Florida is a popular destination for real estate investors since the quality of the market keeps improving year after year. Along with the real estate boom, we have also noticed a surge in probate cases that require the same ancillary administration solutions that you might be needing at this moment. Let us show you how Jurado & Associates, P.A. can help you.
When Is Ancillary Administration Necessary in Florida?
According to the concept of non-resident land ownership, along with the Florida Statute §734.102, ancillary administration will be necessary under the following circumstances:
- If a person dies and leaves assets in the state of Florida
- If a person dies and leaves liens on property located in Florida
- If a person dies and leaves credits due from residents in Florida
- If a person dies and leaves a business in the state of Florida
- If a person dies and leaves a car, boat or mobile home titled by the state of Florida.
If this is your situation, then you need a probate lawyer to handle the ancillary administration process, in order to pass the ownership of the assets to the beneficiaries. It can look complex at first, but with our help, you will obtain results quickly and while keeping the costs at a minimum, call us for a consultation at (305) 921-0976.
What Types of Ancillary Administration Exist in Florida?
Depending on your case, you might need a formal administration or a summary administration. To help you see which one you must choose, we have explained both types of ancillary probate.
When do you need summary administration for ancillary probate?
This is the simplest process, and in order to qualify for it, your case must meet the following conditions:
- The assets must be worth less than $75,000 USD
- All of the decedent’s bills must be paid
- All the heirs openly consent and agree to any court procedure
- All of the decedent’s assets are known.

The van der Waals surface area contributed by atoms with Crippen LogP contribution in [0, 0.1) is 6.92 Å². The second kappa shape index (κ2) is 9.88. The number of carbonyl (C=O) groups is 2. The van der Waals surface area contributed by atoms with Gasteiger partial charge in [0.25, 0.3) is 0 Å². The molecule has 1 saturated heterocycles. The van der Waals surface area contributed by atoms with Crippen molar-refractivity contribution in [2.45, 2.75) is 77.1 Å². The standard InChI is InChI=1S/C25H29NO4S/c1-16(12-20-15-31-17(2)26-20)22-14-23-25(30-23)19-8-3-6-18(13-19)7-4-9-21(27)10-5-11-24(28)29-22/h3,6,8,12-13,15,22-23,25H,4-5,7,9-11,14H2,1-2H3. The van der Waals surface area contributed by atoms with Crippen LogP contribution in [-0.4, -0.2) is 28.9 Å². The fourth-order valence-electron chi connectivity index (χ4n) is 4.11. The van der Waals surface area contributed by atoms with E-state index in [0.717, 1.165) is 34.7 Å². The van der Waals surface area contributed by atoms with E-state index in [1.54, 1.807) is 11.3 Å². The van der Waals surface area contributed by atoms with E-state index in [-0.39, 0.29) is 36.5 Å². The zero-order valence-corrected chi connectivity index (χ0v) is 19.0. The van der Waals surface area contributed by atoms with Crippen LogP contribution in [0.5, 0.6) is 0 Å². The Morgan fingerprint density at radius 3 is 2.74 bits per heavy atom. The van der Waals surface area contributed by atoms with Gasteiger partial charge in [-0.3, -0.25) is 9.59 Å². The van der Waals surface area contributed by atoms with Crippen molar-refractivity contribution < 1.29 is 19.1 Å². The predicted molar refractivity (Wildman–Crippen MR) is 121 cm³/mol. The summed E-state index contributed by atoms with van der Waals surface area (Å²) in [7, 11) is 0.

Based on our experience at Jurado & Associates, P.A., we have solved the majority of summary administration cases in one month or less. If this is your case, contact us to start working on your case.
When do you need formal ancillary administration?
This is the most complex because it includes procedures such as negotiating with creditors, choosing a personal representative, dealing with unpaid bills, publishing in the newspapers, dealing with the heirs that do not agree, amongst others.
If your case meets any of the following criteria, then you will need a formal probate administration:
- The assets are worth more than $75,000 USD
- One or more of the heirs do not agree to court procedures
- A part of the decedent’s assets remain unknown
- One or more of the decedent’s bills remain unpaid
We understand that these cases can be daunting and hard since there are several issues to handle. Nonetheless, our team of probate lawyers at Jurado & Associates, P.A. is ready to help, after successfully solving hundreds of formal administration cases since we began our operations.
Ancillary Administration Florida Checklist: What Documents Do I Need to Present?
In order to open an ancillary administration and start the procedure, you need to bring the following documents:
- Letters of Administration
- Decedent’s last will
- An order that admits the will to probate
- Petition for probate
- Certified death certificates (2)
Ideally, the petition for probate should include the inventory of property in the state of Florida, copies of all the tax bills for the real estate property in Florida, copies of all the deeds, and the name and address of all the beneficiaries.